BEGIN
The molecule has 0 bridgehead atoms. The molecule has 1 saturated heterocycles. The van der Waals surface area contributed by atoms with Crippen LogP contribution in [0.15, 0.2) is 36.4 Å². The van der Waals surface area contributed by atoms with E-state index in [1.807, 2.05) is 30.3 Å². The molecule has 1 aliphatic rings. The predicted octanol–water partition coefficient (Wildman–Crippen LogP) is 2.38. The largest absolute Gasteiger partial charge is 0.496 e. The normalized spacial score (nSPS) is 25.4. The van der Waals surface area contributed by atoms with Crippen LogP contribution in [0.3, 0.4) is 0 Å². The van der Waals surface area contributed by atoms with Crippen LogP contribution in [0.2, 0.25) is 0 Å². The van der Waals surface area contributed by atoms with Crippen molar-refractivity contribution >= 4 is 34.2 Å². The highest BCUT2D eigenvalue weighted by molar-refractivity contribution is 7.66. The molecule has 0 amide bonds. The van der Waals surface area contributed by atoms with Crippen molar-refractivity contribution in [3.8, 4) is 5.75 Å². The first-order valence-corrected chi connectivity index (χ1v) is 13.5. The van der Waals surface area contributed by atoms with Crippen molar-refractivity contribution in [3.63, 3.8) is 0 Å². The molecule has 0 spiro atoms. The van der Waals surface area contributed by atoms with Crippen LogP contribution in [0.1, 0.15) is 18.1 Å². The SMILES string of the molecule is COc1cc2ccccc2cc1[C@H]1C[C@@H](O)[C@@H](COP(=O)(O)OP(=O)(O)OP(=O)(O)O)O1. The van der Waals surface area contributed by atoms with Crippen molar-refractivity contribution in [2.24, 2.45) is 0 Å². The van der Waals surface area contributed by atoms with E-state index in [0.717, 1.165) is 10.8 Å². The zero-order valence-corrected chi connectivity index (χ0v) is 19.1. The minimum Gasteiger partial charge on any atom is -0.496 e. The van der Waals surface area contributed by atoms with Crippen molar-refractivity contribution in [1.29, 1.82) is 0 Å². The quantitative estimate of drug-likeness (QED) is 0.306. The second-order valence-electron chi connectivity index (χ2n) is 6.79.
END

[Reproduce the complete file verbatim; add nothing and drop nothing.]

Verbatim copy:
The molecule has 0 bridgehead atoms. The molecule has 1 saturated heterocycles. The van der Waals surface area contributed by atoms with Crippen LogP contribution in [0.15, 0.2) is 36.4 Å². The van der Waals surface area contributed by atoms with E-state index in [1.807, 2.05) is 30.3 Å². The molecule has 1 aliphatic rings. The predicted octanol–water partition coefficient (Wildman–Crippen LogP) is 2.38. The largest absolute Gasteiger partial charge is 0.496 e. The normalized spacial score (nSPS) is 25.4. The van der Waals surface area contributed by atoms with Crippen LogP contribution in [0.3, 0.4) is 0 Å². The van der Waals surface area contributed by atoms with Crippen LogP contribution in [0.2, 0.25) is 0 Å². The van der Waals surface area contributed by atoms with Crippen molar-refractivity contribution >= 4 is 34.2 Å². The highest BCUT2D eigenvalue weighted by molar-refractivity contribution is 7.66. The molecule has 0 amide bonds. The van der Waals surface area contributed by atoms with Crippen molar-refractivity contribution in [3.8, 4) is 5.75 Å². The first-order valence-corrected chi connectivity index (χ1v) is 13.5. The van der Waals surface area contributed by atoms with Crippen molar-refractivity contribution in [3.63, 3.8) is 0 Å². The molecule has 0 spiro atoms. The van der Waals surface area contributed by atoms with Crippen LogP contribution in [0.1, 0.15) is 18.1 Å². The SMILES string of the molecule is COc1cc2ccccc2cc1[C@H]1C[C@@H](O)[C@@H](COP(=O)(O)OP(=O)(O)OP(=O)(O)O)O1. The van der Waals surface area contributed by atoms with Crippen molar-refractivity contribution in [2.24, 2.45) is 0 Å². The van der Waals surface area contributed by atoms with E-state index in [0.717, 1.165) is 10.8 Å². The zero-order valence-corrected chi connectivity index (χ0v) is 19.1. The minimum Gasteiger partial charge on any atom is -0.496 e. The van der Waals surface area contributed by atoms with Crippen molar-refractivity contribution in [1.29, 1.82) is 0 Å². The quantitative estimate of drug-likeness (QED) is 0.306. The second-order valence-electron chi connectivity index (χ2n) is 6.79.